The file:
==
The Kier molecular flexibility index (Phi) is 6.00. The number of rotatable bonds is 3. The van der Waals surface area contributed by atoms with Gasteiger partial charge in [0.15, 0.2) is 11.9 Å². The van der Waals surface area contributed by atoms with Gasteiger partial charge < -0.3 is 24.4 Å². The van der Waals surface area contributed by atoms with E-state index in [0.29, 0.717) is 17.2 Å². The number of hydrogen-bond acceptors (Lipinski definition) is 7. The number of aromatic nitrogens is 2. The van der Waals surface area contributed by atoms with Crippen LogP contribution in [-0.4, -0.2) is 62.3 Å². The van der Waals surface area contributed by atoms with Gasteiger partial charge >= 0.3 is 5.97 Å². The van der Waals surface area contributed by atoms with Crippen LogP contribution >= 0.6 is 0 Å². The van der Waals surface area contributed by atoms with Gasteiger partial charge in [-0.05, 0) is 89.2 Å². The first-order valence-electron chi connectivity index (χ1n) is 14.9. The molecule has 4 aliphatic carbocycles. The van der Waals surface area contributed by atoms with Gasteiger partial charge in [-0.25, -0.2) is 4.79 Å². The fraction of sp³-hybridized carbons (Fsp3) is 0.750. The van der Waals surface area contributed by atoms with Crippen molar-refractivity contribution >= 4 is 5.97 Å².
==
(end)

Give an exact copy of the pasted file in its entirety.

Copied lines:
The Kier molecular flexibility index (Phi) is 6.00. The number of rotatable bonds is 3. The van der Waals surface area contributed by atoms with Gasteiger partial charge in [0.15, 0.2) is 11.9 Å². The van der Waals surface area contributed by atoms with Gasteiger partial charge < -0.3 is 24.4 Å². The van der Waals surface area contributed by atoms with E-state index in [0.29, 0.717) is 17.2 Å². The number of hydrogen-bond acceptors (Lipinski definition) is 7. The number of aromatic nitrogens is 2. The van der Waals surface area contributed by atoms with Crippen LogP contribution in [-0.4, -0.2) is 62.3 Å². The van der Waals surface area contributed by atoms with Gasteiger partial charge >= 0.3 is 5.97 Å². The van der Waals surface area contributed by atoms with Crippen LogP contribution >= 0.6 is 0 Å². The van der Waals surface area contributed by atoms with Gasteiger partial charge in [-0.05, 0) is 89.2 Å². The first-order valence-electron chi connectivity index (χ1n) is 14.9. The molecule has 4 aliphatic carbocycles. The van der Waals surface area contributed by atoms with Gasteiger partial charge in [-0.25, -0.2) is 4.79 Å². The fraction of sp³-hybridized carbons (Fsp3) is 0.750. The van der Waals surface area contributed by atoms with Crippen molar-refractivity contribution >= 4 is 5.97 Å².